I know you have no way of knowing this but the OP lives and flies in a country where they apparently do not have any rule regarding VLOS. Otherwise, you are correct. There are too many who flaunt drone regulations.

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Ah ok. Well that would be something else to try.

I’d like to thank Mr.Wes Barris for his kind mention of the important disclaimer I forgot to include in my write-up this time, as I usually do when posting updates relating to long-range waypoint missions.

I’d venture a guess that over 90% of hobby-grade drone owners enjoy this pastime in the USA, Canada, and EU, where FAA and CAA regulations loom large, so the premise upon which Jerry Magana’s comment was made is understandable.

Despite the complete absence of drone regulations in my Third World tropical backwater, I do observe prudent precautions during drone sorties by plotting most of my waypoint missions over farmland or forest, where the consequences or any departure from controlled flight will be limited to the loss of my drone and little more.

I would also like to express my appreciation to Mr. Barris for his methodical development of ingenious enhancements to Litchi’s already prolific capabilities as the world’s foremost flight management utility for DJI drones. I am closely watching the evolution of Wes Barris’ waypoint mission converter that enables waypoint missions for the Mavic 3 to be created with Litchi and then transposed into a form that is executable by DJI’s native waypoint facility for the Mavic 3.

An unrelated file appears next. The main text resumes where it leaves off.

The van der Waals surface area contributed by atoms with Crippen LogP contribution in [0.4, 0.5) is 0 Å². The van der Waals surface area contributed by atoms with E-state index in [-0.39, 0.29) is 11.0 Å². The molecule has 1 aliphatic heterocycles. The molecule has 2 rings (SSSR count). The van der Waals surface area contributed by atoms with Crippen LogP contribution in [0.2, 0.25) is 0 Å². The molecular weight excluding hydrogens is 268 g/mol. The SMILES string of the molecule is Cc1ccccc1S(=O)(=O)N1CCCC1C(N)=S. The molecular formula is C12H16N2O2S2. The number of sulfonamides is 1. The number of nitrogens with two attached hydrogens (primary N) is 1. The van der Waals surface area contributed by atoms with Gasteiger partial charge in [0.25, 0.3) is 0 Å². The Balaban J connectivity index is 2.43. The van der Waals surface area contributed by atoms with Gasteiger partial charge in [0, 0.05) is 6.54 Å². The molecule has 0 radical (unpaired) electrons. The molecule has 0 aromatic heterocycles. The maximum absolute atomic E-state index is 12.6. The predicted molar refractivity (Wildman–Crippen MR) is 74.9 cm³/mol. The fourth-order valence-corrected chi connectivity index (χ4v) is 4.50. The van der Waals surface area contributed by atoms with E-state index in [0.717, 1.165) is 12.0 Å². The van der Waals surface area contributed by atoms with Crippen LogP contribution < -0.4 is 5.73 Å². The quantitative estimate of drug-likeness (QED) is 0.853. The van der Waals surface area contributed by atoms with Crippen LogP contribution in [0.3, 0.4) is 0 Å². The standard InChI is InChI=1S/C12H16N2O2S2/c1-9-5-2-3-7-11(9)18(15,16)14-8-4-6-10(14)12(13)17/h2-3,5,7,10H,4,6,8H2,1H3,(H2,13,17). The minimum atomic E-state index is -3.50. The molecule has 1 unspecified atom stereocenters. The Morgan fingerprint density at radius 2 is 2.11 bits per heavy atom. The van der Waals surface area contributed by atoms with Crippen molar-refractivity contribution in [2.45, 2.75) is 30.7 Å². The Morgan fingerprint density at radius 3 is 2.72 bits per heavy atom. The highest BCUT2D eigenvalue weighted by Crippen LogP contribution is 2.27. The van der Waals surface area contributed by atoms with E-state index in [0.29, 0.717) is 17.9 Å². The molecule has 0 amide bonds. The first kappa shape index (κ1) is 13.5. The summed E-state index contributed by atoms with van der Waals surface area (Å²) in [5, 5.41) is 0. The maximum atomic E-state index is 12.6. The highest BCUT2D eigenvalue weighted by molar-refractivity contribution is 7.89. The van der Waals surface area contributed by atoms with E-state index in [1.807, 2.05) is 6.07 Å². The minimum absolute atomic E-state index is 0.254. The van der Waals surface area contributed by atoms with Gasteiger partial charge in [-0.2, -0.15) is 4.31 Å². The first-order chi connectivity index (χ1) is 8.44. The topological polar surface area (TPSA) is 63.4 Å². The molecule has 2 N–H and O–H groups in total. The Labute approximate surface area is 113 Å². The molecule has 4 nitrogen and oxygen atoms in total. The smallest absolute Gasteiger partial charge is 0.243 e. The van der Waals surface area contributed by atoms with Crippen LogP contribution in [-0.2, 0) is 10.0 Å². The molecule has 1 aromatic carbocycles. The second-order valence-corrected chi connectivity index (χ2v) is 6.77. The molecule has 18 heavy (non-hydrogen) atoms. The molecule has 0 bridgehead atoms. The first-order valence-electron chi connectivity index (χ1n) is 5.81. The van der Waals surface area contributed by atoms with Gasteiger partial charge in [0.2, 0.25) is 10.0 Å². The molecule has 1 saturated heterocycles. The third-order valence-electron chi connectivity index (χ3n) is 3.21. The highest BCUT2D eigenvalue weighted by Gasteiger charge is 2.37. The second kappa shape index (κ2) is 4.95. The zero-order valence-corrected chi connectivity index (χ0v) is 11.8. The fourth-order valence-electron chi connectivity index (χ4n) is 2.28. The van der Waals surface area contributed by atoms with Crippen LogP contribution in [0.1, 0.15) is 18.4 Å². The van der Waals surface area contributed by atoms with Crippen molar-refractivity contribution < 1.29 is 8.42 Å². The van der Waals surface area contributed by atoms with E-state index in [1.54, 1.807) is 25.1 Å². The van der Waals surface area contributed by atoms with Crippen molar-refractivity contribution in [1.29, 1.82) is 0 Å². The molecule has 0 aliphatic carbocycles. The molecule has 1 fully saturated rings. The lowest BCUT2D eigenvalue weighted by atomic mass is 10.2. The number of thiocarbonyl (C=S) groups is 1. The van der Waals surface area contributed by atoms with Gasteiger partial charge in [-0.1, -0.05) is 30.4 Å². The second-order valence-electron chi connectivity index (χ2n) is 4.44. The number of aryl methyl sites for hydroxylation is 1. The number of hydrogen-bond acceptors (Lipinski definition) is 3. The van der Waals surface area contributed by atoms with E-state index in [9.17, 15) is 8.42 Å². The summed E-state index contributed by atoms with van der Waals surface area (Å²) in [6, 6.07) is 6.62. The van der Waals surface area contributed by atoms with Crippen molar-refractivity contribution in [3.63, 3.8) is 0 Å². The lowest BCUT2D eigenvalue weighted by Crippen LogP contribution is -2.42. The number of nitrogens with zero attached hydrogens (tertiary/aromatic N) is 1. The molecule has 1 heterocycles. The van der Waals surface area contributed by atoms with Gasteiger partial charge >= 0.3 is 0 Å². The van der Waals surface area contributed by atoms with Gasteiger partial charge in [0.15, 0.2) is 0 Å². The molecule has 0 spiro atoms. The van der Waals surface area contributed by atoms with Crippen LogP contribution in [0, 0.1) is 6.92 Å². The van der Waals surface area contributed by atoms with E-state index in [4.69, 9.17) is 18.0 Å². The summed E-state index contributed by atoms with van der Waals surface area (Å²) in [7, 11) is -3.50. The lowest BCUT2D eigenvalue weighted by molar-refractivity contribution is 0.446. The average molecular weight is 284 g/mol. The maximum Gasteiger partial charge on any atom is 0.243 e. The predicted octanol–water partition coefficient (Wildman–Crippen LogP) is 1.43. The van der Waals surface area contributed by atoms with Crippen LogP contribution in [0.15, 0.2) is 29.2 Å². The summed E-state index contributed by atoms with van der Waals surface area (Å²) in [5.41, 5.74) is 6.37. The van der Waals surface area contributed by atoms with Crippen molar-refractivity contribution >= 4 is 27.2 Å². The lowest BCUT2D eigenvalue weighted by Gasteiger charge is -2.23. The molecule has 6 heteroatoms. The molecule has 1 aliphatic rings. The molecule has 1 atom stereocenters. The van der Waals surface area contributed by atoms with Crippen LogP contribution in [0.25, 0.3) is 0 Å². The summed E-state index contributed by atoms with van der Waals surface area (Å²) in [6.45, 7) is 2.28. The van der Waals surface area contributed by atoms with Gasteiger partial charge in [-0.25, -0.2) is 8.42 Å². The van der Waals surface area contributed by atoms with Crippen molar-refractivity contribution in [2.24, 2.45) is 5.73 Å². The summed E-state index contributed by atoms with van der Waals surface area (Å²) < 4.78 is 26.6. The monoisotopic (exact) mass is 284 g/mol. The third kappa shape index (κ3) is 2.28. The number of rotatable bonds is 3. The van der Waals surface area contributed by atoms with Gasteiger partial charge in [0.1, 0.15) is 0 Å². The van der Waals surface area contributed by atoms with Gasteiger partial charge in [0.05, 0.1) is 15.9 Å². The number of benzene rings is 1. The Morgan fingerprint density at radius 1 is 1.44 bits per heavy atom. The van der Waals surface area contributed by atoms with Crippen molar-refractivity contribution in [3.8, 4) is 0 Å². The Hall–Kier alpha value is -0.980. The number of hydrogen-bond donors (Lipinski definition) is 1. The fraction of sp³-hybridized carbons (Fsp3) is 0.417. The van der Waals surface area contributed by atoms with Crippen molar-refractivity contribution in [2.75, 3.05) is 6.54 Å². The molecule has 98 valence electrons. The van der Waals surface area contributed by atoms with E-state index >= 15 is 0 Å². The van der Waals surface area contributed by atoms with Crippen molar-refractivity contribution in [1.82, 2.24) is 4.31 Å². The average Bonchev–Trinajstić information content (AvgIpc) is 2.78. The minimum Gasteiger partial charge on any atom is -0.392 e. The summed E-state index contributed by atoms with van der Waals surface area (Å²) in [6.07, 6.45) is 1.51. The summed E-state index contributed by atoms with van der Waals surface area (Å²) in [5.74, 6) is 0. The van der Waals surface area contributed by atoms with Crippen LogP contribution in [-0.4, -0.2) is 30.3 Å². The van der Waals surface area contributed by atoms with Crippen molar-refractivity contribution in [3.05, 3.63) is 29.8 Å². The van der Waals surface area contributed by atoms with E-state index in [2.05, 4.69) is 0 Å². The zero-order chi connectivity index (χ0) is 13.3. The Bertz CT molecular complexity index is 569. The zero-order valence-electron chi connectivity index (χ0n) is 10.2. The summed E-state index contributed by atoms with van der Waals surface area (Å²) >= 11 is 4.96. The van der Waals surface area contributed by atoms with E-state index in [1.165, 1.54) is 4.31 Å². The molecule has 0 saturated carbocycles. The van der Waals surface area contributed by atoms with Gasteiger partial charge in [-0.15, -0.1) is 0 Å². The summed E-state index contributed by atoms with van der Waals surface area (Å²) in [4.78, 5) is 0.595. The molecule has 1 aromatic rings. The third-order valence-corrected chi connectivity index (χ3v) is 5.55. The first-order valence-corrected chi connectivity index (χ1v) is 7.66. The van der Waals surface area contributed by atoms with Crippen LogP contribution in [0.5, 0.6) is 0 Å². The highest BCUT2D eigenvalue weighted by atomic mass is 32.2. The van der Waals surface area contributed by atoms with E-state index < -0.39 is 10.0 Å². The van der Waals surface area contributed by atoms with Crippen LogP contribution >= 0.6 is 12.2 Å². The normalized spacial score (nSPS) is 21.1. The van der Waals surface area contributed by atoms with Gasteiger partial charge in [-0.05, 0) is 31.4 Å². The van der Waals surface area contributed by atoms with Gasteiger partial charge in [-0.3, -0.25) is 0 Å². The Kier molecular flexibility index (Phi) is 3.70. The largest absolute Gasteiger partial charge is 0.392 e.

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As twilight set in here next to the Equator, I decided to better my previous Litchi waypoint record distance traveled in a single flight by increasing the cruise speed from 27 mph to 29 mph, and was thus able to squeeze another couple of miles out of the Ali Express jumbo battery that made these epic drone flights possible.

My new Litchi waypoint distance record now stands at a lucky 13 miles round trip, with the Mavic 1 Pro landing at 15% battery on a day with mild evening winds. Now that I know the absolute maximum distance this drone can cover when fitted with the extra capacity battery, my future flights will likely cover no more than 12.5 miles, to leave a more comforting margin of error in case the winds pick up in the wrong direction en route.

Do tell. Where exactly does he live?

Do tell. Exactly where does he live?

The all-seeing forum mods obviously know my geographical location to within a precision measured in feet, and I am ever grateful for their understanding that such trivia is best kept out of the limelight.

Laws do change on a whim in the world’s less organized backwaters, especially when the potential to generate revenue is spotted, so I prefer to be coy about my location in the open forum to ensure that the current laissez-faire climate here is left as it is until the cows come home. Suffice it to say, I reside in our planet’s tropical belt not far from the Equator.